DISPATCH FROM THE DEPARTMENT OF HUMAN BEHAVIOR
Cheating Is an Awful Thing for Other People to Do
Monday, August 21, 2006
Both athletes were stars. Both faltered, then staged dramatic comebacks -- displaying the tenacity that separates heroes from also-rans. Both now face drug charges that could end their careers.
After winning five medals at the 2000 Olympic Games but failing miserably at the 2004 Games, sprinter Marion Jones won the 100-meter race at the U.S. National Championships in June. But a urine sample taken there has come back positive for erythropoietin, an endurance booster, according to reports over the weekend.
After falling to 11th place in the 2006 Tour de France, Floyd Landis shot back into contention with a gritty ride in Stage 17 through the Alps. "I was very, very disappointed yesterday for a little while," Landis told the Associated Press at the time. "Today I thought I could show that at least I would keep fighting."
Landis went on to win, but two urine samples collected that day came back positive for artificial testosterone. His title may be stripped once his appeal is reviewed. Commentators are bemoaning what cheating is doing to sports.
Talk about cheating usually has a ring to it, and that ring comes from having a high moral tone. In this, it is fair to say, most people are hypocrites.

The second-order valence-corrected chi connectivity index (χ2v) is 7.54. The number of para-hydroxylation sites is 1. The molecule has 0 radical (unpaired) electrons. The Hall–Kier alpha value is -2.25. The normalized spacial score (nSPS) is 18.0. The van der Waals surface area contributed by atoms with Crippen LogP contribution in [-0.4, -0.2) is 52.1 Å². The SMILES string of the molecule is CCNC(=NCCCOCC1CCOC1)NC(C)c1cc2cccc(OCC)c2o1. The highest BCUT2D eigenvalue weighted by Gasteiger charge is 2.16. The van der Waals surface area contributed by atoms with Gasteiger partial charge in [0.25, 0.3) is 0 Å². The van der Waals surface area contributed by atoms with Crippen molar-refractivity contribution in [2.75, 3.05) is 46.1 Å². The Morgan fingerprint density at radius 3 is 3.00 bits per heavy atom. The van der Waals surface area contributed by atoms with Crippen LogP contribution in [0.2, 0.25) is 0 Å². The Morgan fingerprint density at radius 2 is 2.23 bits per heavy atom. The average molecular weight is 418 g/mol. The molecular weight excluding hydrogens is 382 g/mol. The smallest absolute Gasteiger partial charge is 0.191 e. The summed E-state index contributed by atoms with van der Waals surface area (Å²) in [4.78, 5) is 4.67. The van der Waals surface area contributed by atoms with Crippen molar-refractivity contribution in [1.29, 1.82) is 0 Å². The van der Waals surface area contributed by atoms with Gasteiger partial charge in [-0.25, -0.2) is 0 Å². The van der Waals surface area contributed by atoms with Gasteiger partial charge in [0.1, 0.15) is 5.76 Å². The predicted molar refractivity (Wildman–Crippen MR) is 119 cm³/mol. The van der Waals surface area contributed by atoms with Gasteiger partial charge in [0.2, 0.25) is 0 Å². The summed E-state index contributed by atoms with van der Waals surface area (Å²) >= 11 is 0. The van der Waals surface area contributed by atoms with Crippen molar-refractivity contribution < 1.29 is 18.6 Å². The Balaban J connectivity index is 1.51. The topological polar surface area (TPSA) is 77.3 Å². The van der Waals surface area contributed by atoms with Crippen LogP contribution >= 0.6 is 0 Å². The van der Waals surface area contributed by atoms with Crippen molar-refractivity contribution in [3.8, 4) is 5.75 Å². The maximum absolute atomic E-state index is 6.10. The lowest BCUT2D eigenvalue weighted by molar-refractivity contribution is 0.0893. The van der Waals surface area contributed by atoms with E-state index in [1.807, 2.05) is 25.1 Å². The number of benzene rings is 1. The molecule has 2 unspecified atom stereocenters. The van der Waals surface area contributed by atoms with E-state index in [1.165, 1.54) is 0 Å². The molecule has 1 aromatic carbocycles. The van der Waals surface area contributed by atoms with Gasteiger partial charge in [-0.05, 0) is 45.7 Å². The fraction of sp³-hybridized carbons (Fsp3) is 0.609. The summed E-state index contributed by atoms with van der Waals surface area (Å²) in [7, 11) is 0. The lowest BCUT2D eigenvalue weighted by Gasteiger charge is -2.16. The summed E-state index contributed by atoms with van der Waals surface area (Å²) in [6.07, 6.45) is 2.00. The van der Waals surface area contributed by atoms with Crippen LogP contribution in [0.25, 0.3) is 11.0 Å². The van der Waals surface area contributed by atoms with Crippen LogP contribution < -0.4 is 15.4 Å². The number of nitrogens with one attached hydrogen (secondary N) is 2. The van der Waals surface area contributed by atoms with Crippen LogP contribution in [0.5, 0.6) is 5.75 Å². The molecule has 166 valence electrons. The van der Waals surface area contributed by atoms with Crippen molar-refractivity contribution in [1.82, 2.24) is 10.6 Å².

You and I may never get to ride in the Tour de France, but a great many studies show that most human beings are open to -- and extraordinarily adept at -- bending moral rules when it is convenient.
Most people report telling lies on a fairly regular basis and being largely untroubled by them. When pressed, people say their lies are innocuous.
Nor can the world be divided cleanly into cheaters and honest people: A variety of ingenious experiments show that large majorities of people can be induced to do the wrong thing, depending on the circumstances.
Among the most potent motivators to cheat is the sense that one has lost the limelight, is falling behind and will be judged harshly. People are also more likely to cheat if they think other people are cheating.
One experiment asked volunteers to perform a simple mechanical task -- track a rapidly moving light beam with a stylus. Volunteers were told (by someone they thought was another volunteer but was really part of the research team) that it was necessary to cheat to get a decent score.
After five practice trials, all the volunteers were told that they were not doing well and that they needed to make rapid improvement in order to catch up to the others. Then they were asked to keep track of their scores and were left alone. Volunteers did not know researchers were independently monitoring the scores.
More than three-quarters of the subjects lied about their performance. Volunteers who had done especially poorly on the practice runs seemed more likely to cheat, compared with those who did well. Carl I. Malinowski, an associate professor in marketing at Pace University in New York, said personality traits, anxiety levels, temptation and situational factors all played roles.